If you are content to expose your client to a possibly multi-layered arrangement with special tax vehicles hidden inside the structure possibly owned and run by people you are unaware of and are domiciled away then fine as long as you are happy to take on that risk.
    If you are happy to expose your clients funds to all of this and maybe more all for a coincidental maybe future return of the original investment then fine sleep tight.

  11. To those that say SP’s are designed to make the provider profit, what isn’t designed to do that? Name me one company/provider which is designing and administrating an investment for free.

    As for complaining about the use of the word ‘guaranteed’, it is rarely used now within IFA distributed SP’s although admittedly bank and building society based products do need some review. That isn’t something you will be dealing with as an IFA though so why be concerned about it?

    There is so much stigma in this market simply from mis-information. Yes SOME SP’s were bad investments but for those with their head in the sand, stop being a sheep and spend a little time looking at the current, IFA distributed Structured Products market with an open mind. You never know, you may be surprised to find they aren’t as bad as you remember…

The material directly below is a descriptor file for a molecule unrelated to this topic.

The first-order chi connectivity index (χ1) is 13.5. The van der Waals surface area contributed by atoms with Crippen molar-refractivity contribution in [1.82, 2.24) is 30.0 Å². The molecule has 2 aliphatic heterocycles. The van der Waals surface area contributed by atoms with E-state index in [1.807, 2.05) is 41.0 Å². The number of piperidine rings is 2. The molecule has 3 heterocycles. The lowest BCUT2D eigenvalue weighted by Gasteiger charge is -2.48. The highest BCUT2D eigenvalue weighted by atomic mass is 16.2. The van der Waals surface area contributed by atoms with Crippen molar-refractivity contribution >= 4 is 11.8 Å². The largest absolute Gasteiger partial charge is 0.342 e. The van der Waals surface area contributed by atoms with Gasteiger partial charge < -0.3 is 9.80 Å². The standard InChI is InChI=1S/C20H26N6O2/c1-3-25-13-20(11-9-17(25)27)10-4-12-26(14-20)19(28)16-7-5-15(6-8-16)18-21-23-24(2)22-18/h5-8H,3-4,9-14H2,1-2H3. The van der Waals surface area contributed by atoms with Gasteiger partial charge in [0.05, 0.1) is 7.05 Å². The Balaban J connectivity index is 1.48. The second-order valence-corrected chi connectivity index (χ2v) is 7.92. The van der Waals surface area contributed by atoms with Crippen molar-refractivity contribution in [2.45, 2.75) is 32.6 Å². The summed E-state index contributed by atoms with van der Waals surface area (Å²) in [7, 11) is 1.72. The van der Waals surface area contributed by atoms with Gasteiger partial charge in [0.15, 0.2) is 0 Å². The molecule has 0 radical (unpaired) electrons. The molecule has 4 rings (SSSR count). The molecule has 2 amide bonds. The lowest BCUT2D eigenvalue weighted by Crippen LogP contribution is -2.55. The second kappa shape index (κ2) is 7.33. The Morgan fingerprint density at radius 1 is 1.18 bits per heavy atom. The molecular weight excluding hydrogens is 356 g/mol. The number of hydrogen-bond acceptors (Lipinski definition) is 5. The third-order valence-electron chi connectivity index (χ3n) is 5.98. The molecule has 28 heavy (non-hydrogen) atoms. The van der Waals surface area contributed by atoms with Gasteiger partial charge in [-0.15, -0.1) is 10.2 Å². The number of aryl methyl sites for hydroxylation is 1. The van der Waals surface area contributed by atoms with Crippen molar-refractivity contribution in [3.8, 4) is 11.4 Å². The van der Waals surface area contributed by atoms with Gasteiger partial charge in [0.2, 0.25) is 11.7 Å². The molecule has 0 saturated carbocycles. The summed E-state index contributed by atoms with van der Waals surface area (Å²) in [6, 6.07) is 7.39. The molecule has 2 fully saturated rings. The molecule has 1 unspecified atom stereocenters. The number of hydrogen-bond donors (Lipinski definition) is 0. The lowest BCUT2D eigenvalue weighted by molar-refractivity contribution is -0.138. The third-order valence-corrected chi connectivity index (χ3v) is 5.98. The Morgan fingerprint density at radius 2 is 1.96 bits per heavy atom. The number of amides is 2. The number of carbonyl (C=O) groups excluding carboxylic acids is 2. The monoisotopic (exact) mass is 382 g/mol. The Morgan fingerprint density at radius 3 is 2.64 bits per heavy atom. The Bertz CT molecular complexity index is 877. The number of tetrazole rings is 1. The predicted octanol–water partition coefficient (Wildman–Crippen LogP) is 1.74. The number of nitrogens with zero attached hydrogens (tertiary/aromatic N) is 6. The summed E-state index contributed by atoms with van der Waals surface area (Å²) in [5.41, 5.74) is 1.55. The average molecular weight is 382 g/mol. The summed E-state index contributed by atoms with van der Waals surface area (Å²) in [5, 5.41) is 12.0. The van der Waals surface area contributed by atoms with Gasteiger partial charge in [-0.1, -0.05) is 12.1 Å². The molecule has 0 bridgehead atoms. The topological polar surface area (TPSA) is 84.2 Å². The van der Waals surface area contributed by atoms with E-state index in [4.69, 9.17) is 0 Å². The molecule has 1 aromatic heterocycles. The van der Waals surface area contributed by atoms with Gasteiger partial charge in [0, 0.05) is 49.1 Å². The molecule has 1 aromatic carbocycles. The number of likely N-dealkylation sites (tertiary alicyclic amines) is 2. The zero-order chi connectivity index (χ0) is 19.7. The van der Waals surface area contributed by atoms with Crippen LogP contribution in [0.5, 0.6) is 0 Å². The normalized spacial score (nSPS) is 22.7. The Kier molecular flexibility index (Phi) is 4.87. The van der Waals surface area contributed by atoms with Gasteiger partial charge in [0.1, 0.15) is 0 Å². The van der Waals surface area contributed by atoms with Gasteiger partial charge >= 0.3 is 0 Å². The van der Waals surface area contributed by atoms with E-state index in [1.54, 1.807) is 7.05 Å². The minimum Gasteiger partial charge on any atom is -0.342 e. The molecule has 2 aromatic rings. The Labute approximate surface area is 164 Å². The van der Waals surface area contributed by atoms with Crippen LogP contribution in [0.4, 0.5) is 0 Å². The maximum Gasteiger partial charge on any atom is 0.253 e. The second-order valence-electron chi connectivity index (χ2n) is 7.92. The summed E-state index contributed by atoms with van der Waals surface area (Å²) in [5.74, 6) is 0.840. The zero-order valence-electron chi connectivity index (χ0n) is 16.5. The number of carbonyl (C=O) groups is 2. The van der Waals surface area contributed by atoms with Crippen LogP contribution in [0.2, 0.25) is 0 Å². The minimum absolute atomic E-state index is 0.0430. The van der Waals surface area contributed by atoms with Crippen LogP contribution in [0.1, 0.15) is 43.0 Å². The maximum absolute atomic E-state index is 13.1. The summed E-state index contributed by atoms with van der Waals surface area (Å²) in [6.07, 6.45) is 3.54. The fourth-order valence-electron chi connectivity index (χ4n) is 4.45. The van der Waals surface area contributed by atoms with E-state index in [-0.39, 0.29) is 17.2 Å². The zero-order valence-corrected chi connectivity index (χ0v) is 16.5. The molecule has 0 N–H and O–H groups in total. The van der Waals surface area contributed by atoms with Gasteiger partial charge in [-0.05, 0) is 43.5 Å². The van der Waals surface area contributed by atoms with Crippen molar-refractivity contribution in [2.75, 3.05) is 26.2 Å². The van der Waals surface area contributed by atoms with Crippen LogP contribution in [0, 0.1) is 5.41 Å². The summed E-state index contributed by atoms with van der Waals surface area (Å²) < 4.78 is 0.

12. These products are designed to take advantage of client (and advise) concerns over risk. The problem is you swop one kind of risk for another, and in some cases add another form, of risk to equity risk. They are also in the main very inflexible and They rarely deliver for clients but make a tidy profit for PP’s.

  13. Man alive. As soon as Structured Investments get a mention, intelligent people start posting nonsense.
    “A SP is designed for the and to make the provider a profit – if it also makes a profit for the end buyer that is purely coincidental.

    An investment trust Mutual UT or OEIC is designed to make the shareholders a profit – the fact that it may or may not do so is the risk.”
    What mutual funds are you using? Do they not take an AMC at all, or just not in a falling market? Every packaged investment is designed to make money for the product provider; that’s just the nature of the business.
    “I wish the FSA would ban these products… Have we learnt nothing Kay data, Lehman Brother and Goldman Sachs ect.”
    Have we learned nothing from Equitable Life? Ban all life investments!
    Have we learned nothing from Northern Rock, Marconi, Ratners? Ban all direct equity investments!
    All investments carry risk; companies fail. The only major problem with structured investments is the failure of advisers to understand them properly before recommending them.